6. I advised Officers directing traffic that I was about to begin the process, and I tripped the shutter of the camera and locked it open. I then walked (at a brisk pace) to a point near where the two vehicles came to rest and began illuminating the scene with full-power flashes from the Sunpack. I was careful to fire the flashes across the southbound lanes of travel at an angle away from the camera as I wanted to reduce the chance that I hot spots from the flash would show in the finish print(s). I also fired the flashes at an angle very low to the ground, as the main purpose of this particular photo was to illustrate the tire tracks in the median. I felt that by I would best do this by casting a shadow across the tracks. Walking backwards, I continued firing flashes across the southbound lanes of the highway until I got to the camera position. I then closed the shutter with the cable release.

The importance of starting the process of "painting" at a point furthest from the camera and walking back to the camera position while firing flashes cannot be stressed enough. Many people ask why, if a flash illuminates the scene several times on each frame of film, there are not an equal number of images of the photographer in the finished print. The answer is simple if the technique was done correctly. By beginning at the furthest point from the camera and firing repeated flashes walking back toward the camera, each subsequent flash "covers up" the image of the photographer during the previous flash.

The photo which you see is not the only picture I took at the scene using the painting with light technique, and in fact is not the only one I took from this particular camera position. The point here is that several shots need to be taken in order to be certain that good pictures are obtained. Setting up the tripod, stopping traffic, and eliminating unnecessary movement in the view of the camera is the difficult part. Why not take a few extra minutes at the scene and take a few more time exposures while exposing the scene with a varied number of flashes from different angles?

Mid-Range Photos

An additional photo taken at this scene illustrated the slight curve in the road for northbound traffic.

This photograph was taken to show the final resting positions of the vehicles, the view for northbound traffic, and the absence of roadway obstructions and/or skidmarks. Painting with light works well when taking photos at this range. "Background noise" such as street lights and traffic lights is usually less than what is encountered in long-range shots. Many of the difficulty factors encountered in mid-range painting photography are controllable. For one thing, there is less chance of moving traffic in the background interfering with the photography. In addition, pedestrians are easily controlled with as few as one additional Officer, and harsh background lighting (street lights) is less evident. Finally, the photograph takes less time from start to finish as the number of flashes used is less and considerably less walking around within the scene is necessary. A second example of a mid-range photo using the paining technique is shown.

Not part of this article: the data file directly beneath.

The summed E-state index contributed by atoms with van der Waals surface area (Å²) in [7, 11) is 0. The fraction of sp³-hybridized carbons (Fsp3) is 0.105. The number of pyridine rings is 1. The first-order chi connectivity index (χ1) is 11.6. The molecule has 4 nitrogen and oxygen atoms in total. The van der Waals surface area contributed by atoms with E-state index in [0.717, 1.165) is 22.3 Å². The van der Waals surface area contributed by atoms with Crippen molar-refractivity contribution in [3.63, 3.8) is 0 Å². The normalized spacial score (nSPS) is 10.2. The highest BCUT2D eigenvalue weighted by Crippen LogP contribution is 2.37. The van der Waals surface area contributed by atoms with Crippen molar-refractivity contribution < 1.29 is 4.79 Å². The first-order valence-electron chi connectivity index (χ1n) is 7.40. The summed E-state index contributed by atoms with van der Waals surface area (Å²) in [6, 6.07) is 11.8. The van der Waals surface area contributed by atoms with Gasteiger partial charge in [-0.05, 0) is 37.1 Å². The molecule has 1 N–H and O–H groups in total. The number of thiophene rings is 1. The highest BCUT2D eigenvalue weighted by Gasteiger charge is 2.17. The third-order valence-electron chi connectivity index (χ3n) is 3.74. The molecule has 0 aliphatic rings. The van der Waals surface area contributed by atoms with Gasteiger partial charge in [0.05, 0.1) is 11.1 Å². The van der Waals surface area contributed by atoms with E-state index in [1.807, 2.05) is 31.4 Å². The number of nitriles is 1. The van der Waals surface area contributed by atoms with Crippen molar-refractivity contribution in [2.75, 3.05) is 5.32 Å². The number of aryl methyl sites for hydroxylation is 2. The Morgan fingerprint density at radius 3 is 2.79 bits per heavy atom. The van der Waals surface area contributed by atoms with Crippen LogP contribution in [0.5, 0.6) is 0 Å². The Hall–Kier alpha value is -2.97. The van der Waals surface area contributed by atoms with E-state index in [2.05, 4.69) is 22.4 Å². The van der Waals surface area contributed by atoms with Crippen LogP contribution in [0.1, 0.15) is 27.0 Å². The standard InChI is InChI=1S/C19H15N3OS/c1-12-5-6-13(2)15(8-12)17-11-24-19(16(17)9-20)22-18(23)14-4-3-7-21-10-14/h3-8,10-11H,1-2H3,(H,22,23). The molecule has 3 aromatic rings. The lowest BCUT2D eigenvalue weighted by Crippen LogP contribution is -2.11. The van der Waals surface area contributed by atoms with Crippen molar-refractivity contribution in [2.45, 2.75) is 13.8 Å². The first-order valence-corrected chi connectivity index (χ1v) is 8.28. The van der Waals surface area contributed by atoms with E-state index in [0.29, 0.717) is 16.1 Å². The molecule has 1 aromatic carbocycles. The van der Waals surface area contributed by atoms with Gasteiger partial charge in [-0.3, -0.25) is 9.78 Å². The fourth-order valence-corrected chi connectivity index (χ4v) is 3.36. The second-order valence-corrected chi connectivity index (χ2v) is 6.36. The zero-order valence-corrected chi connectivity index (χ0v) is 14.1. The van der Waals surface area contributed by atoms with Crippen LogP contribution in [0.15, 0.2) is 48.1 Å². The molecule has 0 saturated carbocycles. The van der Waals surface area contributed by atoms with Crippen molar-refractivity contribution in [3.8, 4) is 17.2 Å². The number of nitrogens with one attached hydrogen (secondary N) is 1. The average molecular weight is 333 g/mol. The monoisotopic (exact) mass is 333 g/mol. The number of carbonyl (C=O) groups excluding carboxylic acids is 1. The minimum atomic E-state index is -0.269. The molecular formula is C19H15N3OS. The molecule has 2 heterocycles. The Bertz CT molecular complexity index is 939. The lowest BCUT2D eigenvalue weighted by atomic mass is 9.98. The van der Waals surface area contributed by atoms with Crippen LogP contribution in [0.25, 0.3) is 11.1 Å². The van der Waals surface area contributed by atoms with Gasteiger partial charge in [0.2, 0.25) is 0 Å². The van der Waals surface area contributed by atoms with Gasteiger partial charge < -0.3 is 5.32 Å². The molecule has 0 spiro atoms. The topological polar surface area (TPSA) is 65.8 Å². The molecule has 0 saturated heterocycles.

This accident clearly indicated the lack of skidmarks on a dry pavement at the scene. Only one street light (right - foreground) caused me difficulty while composing the shot, and traffic control was easy as the scene was a two-lane lightly traveled road. This scene was a perfect chance to practice the technique and at the same time obtain photos not possible with conventional flash photography.

Conclusion

I've been around law enforcement long enough to believe that nothing in this line of work will intimidate me so much that I would be afraid to try it during an actual investigation. Anyone can sit in a classroom and look at some slides which illustrate a technique being explained by the instructor. It takes dedication to apply skills learned during practice in order that they are performed as routine "in the field." I encourage each and every one of you to take the time to familiarize yourself with the technical aspects of your job ahead of time.